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Social media is not something to be ruled by. It’s not the number of likes or favorites that should determine your self worth; it’s about the right engagement with the right people. And rather than being wary of warnings to be fearful of the power of social media, students should embrace it. Laura Suchoski encouraged Upper Schoolers to harness the power of platforms like Twitter and Instagram to reflect their true selves at an assembly Feb. 10.
"I do think that you all should be using it on a daily and weekly basis," said Suchoski, who is director of social media for the Durham-based advertising agency McKinney. "It's something that can move you forward and power you into amazing opportunities down the road."
The origins of Suchoski’s social media career trace to the Duke University field hockey field, where she earned All-American honors four years running and served twice as team captain. Suchoski, who was named Duke Athlete of the Decade, started using social media to help bolster the team's fan base. After graduation, she was able to leverage that experience into gigs at ESPN, managing social media for four years at espnW and creating social media campaigns for brands like Nike, Under Armor, the Walt Disney Company and Lexus. Now, at McKinney, she helps brands "win" on social media by employing smart strategy and developing creative campaigns.
Harkening back to her days as an athlete and immersed in the world of sports at ESPN, Suchoski suggested that students think of social media as a game.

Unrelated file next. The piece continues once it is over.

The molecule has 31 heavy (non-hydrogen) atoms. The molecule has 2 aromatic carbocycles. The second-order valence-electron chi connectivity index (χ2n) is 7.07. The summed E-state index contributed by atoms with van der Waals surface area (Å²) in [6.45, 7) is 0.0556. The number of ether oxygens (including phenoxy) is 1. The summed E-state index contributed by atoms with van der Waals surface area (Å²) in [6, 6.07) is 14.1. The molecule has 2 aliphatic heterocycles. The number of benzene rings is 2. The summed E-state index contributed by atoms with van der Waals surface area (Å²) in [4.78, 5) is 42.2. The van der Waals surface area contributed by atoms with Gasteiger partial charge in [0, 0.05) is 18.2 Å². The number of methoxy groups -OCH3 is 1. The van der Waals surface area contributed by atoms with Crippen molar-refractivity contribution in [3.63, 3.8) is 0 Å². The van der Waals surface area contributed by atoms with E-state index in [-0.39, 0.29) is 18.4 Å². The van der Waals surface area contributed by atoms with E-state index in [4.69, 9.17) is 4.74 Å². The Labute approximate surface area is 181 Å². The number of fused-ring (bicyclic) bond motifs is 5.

"Are you, right now, winning at this game? Or are you losing at it?" she asked, then laid out her game plan for winning.
The first tip, she said, is to protect your reputation. That means just because you’re thinking it, doesn’t mean you should Tweet it.
"You can protect that reputation and kind of have this armor around this reputation of yours and you can use social media to push this reputation forward and be safe online and move yourself into a great college down the road and a dream job down the road," she said. "But you only get one, and social media can give you that great reputation, or it can easily take it away from you in a heartbeat."
A Google-Twitter partnership means that tweets will soon show up in Google searches, and search engines pull images from social media accounts, she said. She urged students to go home and Google themselves and pore over the first five pages of search results. Colleges and potential employers are likely to pore over those pages, too, she warned. Suchoski also urged students to be proactive in creating online résumés via LinkedIn.
Her second tip was for students to make sure their online persona reflected their "social core," which she defined as who they are, what they are interested in and how they reflect the first two online. Rather than allowing their social media persona to dictate who they are, it should be the other way around, she explained.
Suchoski's third tip was for students to surround themselves with role models — whether positive celebrities or real-life mentors — on social media. Know your team and surround yourself with the best.
"Is everything you see in your feed pushing you forward to be a better person and achieve more, or are you following people in your feed who actually bring you down?" she asked.
Suchoski's fourth tip for students was to "lock it down," meaning to be safe with their information online. It's usually a bad idea to attach locations to posts, for example: "Act like you're famous."